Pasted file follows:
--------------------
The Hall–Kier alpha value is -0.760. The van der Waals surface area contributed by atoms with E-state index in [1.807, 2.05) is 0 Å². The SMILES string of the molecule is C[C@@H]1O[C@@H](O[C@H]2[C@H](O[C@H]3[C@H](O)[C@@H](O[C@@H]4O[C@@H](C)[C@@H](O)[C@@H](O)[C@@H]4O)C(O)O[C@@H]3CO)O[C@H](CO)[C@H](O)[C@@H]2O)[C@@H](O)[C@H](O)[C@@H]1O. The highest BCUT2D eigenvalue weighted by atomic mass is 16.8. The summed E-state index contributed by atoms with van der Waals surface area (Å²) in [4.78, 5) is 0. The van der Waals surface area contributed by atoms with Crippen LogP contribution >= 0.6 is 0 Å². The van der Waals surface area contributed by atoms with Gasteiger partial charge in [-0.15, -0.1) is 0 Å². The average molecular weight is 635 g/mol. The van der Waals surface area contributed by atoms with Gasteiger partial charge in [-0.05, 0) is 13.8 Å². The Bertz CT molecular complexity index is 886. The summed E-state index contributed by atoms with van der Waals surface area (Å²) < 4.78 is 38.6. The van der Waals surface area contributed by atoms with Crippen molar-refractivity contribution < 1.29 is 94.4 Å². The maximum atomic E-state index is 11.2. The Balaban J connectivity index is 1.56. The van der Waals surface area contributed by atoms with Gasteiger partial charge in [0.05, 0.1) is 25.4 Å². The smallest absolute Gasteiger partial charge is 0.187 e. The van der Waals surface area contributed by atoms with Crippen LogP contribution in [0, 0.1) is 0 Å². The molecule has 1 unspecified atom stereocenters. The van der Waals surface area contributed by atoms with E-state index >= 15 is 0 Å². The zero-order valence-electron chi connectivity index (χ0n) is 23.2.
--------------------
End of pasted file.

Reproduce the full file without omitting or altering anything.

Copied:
The Hall–Kier alpha value is -0.760. The van der Waals surface area contributed by atoms with E-state index in [1.807, 2.05) is 0 Å². The SMILES string of the molecule is C[C@@H]1O[C@@H](O[C@H]2[C@H](O[C@H]3[C@H](O)[C@@H](O[C@@H]4O[C@@H](C)[C@@H](O)[C@@H](O)[C@@H]4O)C(O)O[C@@H]3CO)O[C@H](CO)[C@H](O)[C@@H]2O)[C@@H](O)[C@H](O)[C@@H]1O. The highest BCUT2D eigenvalue weighted by atomic mass is 16.8. The summed E-state index contributed by atoms with van der Waals surface area (Å²) in [4.78, 5) is 0. The van der Waals surface area contributed by atoms with Crippen LogP contribution >= 0.6 is 0 Å². The van der Waals surface area contributed by atoms with Gasteiger partial charge in [-0.15, -0.1) is 0 Å². The average molecular weight is 635 g/mol. The van der Waals surface area contributed by atoms with Gasteiger partial charge in [-0.05, 0) is 13.8 Å². The Bertz CT molecular complexity index is 886. The summed E-state index contributed by atoms with van der Waals surface area (Å²) < 4.78 is 38.6. The van der Waals surface area contributed by atoms with Crippen molar-refractivity contribution < 1.29 is 94.4 Å². The maximum atomic E-state index is 11.2. The Balaban J connectivity index is 1.56. The van der Waals surface area contributed by atoms with Gasteiger partial charge in [0.05, 0.1) is 25.4 Å². The smallest absolute Gasteiger partial charge is 0.187 e. The van der Waals surface area contributed by atoms with Crippen LogP contribution in [0, 0.1) is 0 Å². The molecule has 1 unspecified atom stereocenters. The van der Waals surface area contributed by atoms with E-state index >= 15 is 0 Å². The zero-order valence-electron chi connectivity index (χ0n) is 23.2.